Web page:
I’m Actually Feeling Hopeful

Maybe the Prozac is kicking in. Of course, it can’t hurt that my presidential candidate of choice, Barack Obama, was elected. But it was also exciting and reassuring to see the enthusiasm among my Walnut Creek neighbors about Obama and about defeating Proposition 8, as evidenced by the “Obama/Biden” and “No on 8” signs I saw posted in front of homes throughout my neighborhood.
Okay, the bigots won on their effort to ban same-sex marriage in California. At least for now. Proposition 8 passed by about 4 percent in the state. Same-sex marriages will not be recognized in the state of California, and a certain segment of people in my community (neighbors, co-workers) are being denied their inequal rights. That’s terrible news.
Still, I am able to find a silver lining in looking at voting patterns among my fellow citizens, here in communities east of San Francisco. With regard to Proposition 8, 55 percent of voters in my county, Contra Costa, where I live, said “no” to 8. So, it is reassuring to find that I live among mostly rational people who recognize that allowing two people who love each other to marry, regardless of gender, is the decent and righteous thing to do. I grew up in this county, and back in the late ‘70s and early ‘80s, when I was in high school, my gay friends felt they needed to stay closeted. One even went to a psychiatrist, who assured him that he could help “straighten” him out.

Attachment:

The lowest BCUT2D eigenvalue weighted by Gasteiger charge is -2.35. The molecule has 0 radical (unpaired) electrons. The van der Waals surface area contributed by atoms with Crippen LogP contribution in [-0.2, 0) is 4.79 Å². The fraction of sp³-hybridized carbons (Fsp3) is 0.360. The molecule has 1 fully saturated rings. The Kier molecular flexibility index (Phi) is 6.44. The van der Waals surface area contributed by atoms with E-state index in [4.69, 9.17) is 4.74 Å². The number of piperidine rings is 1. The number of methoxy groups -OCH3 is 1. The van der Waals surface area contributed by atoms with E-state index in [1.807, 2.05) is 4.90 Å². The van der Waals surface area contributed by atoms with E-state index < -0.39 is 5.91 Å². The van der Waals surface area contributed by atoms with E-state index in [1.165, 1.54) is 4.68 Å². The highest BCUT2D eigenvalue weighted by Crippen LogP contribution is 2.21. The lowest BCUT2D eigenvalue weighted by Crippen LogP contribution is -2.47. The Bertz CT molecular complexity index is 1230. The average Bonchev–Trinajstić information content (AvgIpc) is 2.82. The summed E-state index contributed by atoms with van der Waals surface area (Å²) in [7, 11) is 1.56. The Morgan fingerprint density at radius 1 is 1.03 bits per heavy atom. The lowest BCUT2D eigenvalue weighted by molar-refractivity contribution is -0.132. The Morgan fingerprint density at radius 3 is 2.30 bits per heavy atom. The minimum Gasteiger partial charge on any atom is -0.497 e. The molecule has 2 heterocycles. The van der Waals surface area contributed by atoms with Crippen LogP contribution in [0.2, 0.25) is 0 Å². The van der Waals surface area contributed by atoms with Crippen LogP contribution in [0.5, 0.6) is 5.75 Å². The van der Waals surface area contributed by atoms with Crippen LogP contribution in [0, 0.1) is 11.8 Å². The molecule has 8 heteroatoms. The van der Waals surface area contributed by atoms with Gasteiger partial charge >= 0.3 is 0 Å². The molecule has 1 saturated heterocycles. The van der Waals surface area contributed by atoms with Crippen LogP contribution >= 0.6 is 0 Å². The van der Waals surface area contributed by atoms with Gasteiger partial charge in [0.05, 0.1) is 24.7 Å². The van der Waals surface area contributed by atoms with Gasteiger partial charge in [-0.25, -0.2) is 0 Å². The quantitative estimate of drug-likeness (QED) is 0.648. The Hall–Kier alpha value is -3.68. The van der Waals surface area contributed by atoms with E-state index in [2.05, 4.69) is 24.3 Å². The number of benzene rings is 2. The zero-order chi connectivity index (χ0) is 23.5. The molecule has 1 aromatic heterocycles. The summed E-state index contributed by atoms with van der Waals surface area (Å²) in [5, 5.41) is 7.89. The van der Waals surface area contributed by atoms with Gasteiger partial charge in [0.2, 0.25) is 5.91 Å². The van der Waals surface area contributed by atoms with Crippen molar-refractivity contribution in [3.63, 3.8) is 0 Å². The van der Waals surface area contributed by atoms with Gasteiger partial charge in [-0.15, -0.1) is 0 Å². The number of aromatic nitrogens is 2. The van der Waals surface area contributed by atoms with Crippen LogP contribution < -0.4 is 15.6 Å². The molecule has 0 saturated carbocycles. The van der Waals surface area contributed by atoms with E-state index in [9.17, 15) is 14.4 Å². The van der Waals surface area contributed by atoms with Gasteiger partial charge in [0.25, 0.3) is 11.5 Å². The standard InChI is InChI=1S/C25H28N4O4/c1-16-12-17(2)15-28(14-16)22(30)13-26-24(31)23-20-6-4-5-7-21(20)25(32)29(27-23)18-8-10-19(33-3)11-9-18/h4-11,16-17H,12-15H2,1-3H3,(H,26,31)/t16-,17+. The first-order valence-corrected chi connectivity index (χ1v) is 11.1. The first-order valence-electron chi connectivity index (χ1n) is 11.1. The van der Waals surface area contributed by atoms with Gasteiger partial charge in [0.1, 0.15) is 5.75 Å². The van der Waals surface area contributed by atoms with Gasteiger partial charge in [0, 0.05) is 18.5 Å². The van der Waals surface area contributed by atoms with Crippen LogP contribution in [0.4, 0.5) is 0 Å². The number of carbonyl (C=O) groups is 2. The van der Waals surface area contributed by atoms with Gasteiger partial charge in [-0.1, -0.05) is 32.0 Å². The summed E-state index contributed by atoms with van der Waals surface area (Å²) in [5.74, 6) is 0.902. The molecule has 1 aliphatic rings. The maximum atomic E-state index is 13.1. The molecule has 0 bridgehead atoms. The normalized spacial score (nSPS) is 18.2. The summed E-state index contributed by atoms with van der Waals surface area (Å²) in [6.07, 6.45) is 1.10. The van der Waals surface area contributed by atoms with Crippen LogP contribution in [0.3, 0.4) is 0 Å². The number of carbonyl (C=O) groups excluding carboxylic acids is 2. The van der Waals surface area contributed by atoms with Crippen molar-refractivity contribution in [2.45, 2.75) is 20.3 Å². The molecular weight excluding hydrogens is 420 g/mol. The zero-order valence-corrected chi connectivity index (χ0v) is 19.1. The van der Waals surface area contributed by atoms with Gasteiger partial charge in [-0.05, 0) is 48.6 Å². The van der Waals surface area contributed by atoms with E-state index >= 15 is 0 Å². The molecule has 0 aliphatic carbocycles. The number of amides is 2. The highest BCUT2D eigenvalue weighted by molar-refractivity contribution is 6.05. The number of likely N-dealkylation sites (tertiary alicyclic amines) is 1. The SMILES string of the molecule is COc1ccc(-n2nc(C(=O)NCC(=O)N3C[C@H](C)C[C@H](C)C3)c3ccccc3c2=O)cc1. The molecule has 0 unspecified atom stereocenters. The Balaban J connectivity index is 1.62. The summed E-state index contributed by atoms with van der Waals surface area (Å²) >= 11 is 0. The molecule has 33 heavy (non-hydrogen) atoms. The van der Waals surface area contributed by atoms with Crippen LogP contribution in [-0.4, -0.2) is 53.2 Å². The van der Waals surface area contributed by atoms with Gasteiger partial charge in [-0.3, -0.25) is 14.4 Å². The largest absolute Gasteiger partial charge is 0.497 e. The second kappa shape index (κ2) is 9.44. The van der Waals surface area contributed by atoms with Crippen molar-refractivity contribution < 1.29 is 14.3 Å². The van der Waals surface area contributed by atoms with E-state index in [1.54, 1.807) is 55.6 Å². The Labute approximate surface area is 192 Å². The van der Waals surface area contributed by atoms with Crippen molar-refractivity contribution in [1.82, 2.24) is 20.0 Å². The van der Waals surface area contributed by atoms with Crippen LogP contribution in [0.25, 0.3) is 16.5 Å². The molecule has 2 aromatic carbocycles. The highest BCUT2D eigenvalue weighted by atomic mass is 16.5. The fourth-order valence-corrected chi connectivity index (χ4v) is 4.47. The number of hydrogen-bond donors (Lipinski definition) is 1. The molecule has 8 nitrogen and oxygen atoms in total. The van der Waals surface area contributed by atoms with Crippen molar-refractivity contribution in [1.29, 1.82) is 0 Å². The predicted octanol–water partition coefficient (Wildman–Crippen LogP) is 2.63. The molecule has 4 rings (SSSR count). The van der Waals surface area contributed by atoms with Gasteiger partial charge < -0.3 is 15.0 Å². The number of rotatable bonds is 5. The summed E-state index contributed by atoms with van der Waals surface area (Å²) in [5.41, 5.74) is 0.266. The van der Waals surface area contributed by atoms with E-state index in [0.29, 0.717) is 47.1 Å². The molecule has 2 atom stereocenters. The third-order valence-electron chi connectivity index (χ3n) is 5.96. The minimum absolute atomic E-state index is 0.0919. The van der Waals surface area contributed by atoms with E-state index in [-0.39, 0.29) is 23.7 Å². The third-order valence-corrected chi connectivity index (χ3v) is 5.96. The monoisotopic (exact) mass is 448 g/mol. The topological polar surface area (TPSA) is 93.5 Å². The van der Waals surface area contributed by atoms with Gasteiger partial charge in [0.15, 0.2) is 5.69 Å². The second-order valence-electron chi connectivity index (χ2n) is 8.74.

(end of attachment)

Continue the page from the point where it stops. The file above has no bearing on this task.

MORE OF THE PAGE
Nowadays, many high school campuses in the surrounding suburbs have diversity clubs and Gay-Straight Alliances. In fact, at my alma mater, Acalanes High School in Lafayette, next door to Walnut Creek, the Gay-Straight Alliance is supposedly one of the most popular clubs on campus. Not all members are gay or out, the faculty advisor told me. Many are just conscientious advocates of tolerance.
It’s popular among people of my generation or older Baby Boomers to bash teen-agers and 20somethings for not being civic minded, like we supposedly were. I’d say the opposite is true. I’ve met a great many teens and 20somethings who are thoughtful and socially responsible—and who certainly have their values and all their other shit together much more than I did at that age.

Meanwhile, 67 percent of voters in my county said “yes” to Barack Obama as president. Sure, that’s not surprising, given that we live in the liberal “socialist” San Francisco Bay Area.
In all, despite the Yes on 8 victory, and despite the GEC (Global Economic Crisis), TNU (The New Uncertainty), and overall tough times we’re living in, I’m actually feeling optimistic. Americans voted for, we all hope, a new positive direction for our country, and I live in a community of thoughtful, decent young people and neighbors.

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